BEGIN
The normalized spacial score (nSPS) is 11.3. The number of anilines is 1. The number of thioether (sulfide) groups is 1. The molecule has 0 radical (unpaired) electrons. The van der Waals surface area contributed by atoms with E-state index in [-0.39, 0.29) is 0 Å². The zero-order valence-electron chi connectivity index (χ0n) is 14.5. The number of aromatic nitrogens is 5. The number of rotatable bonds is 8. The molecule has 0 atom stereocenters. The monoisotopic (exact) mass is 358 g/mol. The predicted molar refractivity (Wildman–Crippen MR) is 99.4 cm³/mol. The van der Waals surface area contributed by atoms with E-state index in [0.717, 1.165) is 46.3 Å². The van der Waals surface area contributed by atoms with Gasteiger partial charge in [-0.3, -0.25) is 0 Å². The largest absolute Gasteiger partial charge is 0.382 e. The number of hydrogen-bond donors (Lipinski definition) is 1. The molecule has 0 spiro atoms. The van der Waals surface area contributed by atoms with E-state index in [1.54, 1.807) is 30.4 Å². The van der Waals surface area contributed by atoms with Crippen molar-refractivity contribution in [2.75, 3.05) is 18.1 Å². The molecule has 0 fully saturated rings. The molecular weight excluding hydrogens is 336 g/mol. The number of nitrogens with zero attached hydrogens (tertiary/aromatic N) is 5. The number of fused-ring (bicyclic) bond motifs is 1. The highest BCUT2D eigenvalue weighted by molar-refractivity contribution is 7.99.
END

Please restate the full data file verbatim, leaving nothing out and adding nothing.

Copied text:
The normalized spacial score (nSPS) is 11.3. The number of anilines is 1. The number of thioether (sulfide) groups is 1. The molecule has 0 radical (unpaired) electrons. The van der Waals surface area contributed by atoms with E-state index in [-0.39, 0.29) is 0 Å². The zero-order valence-electron chi connectivity index (χ0n) is 14.5. The number of aromatic nitrogens is 5. The number of rotatable bonds is 8. The molecule has 0 atom stereocenters. The monoisotopic (exact) mass is 358 g/mol. The predicted molar refractivity (Wildman–Crippen MR) is 99.4 cm³/mol. The van der Waals surface area contributed by atoms with E-state index in [0.717, 1.165) is 46.3 Å². The van der Waals surface area contributed by atoms with Gasteiger partial charge in [-0.3, -0.25) is 0 Å². The largest absolute Gasteiger partial charge is 0.382 e. The number of hydrogen-bond donors (Lipinski definition) is 1. The molecule has 0 spiro atoms. The van der Waals surface area contributed by atoms with E-state index in [1.54, 1.807) is 30.4 Å². The van der Waals surface area contributed by atoms with Crippen molar-refractivity contribution in [2.75, 3.05) is 18.1 Å². The molecule has 0 fully saturated rings. The molecular weight excluding hydrogens is 336 g/mol. The number of nitrogens with zero attached hydrogens (tertiary/aromatic N) is 5. The number of fused-ring (bicyclic) bond motifs is 1. The highest BCUT2D eigenvalue weighted by molar-refractivity contribution is 7.99.